(Hebr. šabbāt). The last day of the week; the only day bearing a name, the others being merely numbered. It is considered the absolute day of rest without exceptions. Its observance is probably very old but is attested only since the eighth century BCE (Amos 8.5; Hos. 2.13; Isa. 1.13, 2 Kings 4.23). An earlier date is suggested by Israelite legal traditions (Exod. 23.12; 34.21); the references in the Ten Commandments (Exod. 20.8–11; Deut. 5.12–15) may not be older than Deuteronomy itself.
The etymology of šabbāt is uncertain. A relation to the verb šbt, to which it has naturally been connected (see Gen 2.2–3; Exod. 20.11), is questionable, since šbt is never attested in the intensive form or in connection with the practice of resting from work, while its meaning is “coming/bringing to an end.” A connection with the Akkadian šab/pattu, the day of the full moon, falling on the fifteenth of the lunar month, or with the seventh, fourteenth, twenty‐first, and twenty‐eighth days should probably be rejected, as they are unpropitious days, the opposite of what the Sabbath seems to be. Nevertheless, the former connection is so obvious etymologically that one should ask whether the abstention from work on such a day does not lead, eventually, to the Israelite concept of rest. Sometimes the Sabbath is connected with the feast of the new moon (Amos 8.5; Hos. 2.13; Isa. 1.13); what this means we do not know.
The origins of the Sabbath are also obscure. Biblical tradition (but in late texts) attributes it to Moses; this, however, cannot be verified and, since the practice presupposes a relatively advanced agricultural society, is improbable. In preexilic times its observance cannot have been very strict; 2 Kings 11.5–9 tells us, without any criticism, of the arrest and execution on the Sabbath of the Queen Mother Athaliah, who had been usurping the kingship, something inconceivable in later times.
By postexilic times keeping the Sabbath had become one of the distinctive practices of observant Jews. During this period detailed regulations developed so as to make its observance absolute, a tendency already evident in the explanations in the Ten Commandments. The Sabbath was also a socioeconomic institution and meant feeding humans and animals although they were not working, besides losing profit; thus attempts were made to circumvent the law, and these needed to be countered. In Maccabean times the problem of fighting on the Sabbath arose (1 Macc. 2.32–38; 2 Macc. 6.11), the faithful preferring to be killed rather than desecrate the Sabbath.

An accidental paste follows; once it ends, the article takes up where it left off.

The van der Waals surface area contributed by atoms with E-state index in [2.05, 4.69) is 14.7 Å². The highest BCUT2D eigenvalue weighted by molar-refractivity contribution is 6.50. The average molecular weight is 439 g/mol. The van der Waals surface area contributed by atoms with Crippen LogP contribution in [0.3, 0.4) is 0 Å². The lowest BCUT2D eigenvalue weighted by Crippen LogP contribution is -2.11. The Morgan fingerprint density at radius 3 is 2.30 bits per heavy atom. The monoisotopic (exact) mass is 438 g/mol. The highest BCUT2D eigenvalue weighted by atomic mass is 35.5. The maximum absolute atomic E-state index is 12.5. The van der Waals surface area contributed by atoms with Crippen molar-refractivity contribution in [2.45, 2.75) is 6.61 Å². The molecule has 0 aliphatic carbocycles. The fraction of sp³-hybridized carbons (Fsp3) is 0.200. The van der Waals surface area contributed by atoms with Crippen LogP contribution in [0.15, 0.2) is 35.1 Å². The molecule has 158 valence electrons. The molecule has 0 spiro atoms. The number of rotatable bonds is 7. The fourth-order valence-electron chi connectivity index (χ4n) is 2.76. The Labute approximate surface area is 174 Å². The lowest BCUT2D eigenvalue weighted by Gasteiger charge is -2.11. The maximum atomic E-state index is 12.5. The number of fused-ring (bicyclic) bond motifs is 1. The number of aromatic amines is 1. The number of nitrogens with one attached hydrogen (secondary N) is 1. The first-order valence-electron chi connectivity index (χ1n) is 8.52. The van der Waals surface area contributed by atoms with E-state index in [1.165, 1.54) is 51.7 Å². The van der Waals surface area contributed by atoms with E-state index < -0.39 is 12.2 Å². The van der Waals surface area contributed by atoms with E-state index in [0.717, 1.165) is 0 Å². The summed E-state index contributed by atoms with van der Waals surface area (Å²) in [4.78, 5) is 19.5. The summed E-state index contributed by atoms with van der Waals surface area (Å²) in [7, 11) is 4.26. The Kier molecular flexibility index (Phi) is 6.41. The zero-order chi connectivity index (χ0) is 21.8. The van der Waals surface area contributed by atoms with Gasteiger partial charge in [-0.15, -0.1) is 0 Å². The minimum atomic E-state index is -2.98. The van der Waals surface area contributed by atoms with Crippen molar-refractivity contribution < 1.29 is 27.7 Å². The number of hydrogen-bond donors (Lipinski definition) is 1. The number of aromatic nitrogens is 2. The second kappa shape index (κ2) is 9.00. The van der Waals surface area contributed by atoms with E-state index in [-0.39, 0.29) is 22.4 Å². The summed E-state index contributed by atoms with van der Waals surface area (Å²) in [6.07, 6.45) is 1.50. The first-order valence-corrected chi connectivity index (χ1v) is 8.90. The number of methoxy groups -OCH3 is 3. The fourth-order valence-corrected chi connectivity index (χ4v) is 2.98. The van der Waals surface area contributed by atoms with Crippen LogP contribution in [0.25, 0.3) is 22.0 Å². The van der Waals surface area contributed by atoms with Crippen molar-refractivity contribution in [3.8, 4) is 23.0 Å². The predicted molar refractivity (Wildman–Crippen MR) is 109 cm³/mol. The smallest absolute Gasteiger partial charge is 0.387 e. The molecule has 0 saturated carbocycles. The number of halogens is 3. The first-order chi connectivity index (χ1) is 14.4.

In the New Testament and in rabbinic Judaism we hear echoes of the debates that developed around the observance of Sabbath until finally a criterion was proposed: “Every case of danger of life allows for the suspension of the Sabbath” (Yoma 8.6). According to Rabbi Akiba, one should not desecrate the Sabbath for things that can be done the day before or the day after, but no desecration exists when such a possibility is not offered. Therefore a midwife can function and should be helped on the Sabbath. Rabbinic teaching differs from the New Testament in that healing in the New Testament is considered to fall under the principle of “danger of life,” a point that later rabbinic teaching did not accept. The rabbis concluded: “Sabbath has been given to you; you have not been given to the Sabbath” (Mekilta to Exod. 31.13; cf. Mark 2.27). Some sectarians thought otherwise; so at Qumran on the Sabbath one was not supposed to help an animal when it was giving birth or involved in an accident.
New Testament discussions about the Sabbath seem therefore to be inner‐Jewish discussions. By the end of the first century CE, the first day of the week was celebrated as the day of the Lord, to which Christian observance of the Sabbath was transferred (see Rev 1.10; also Acts 20.7; 1 Cor. 16.2). Some Christian groups, notably the Seventh‐day Adventists, following biblical legislation exactly, observe the seventh day of the week, the original (and continuing) Jewish Sabbath.
J. A. Soggin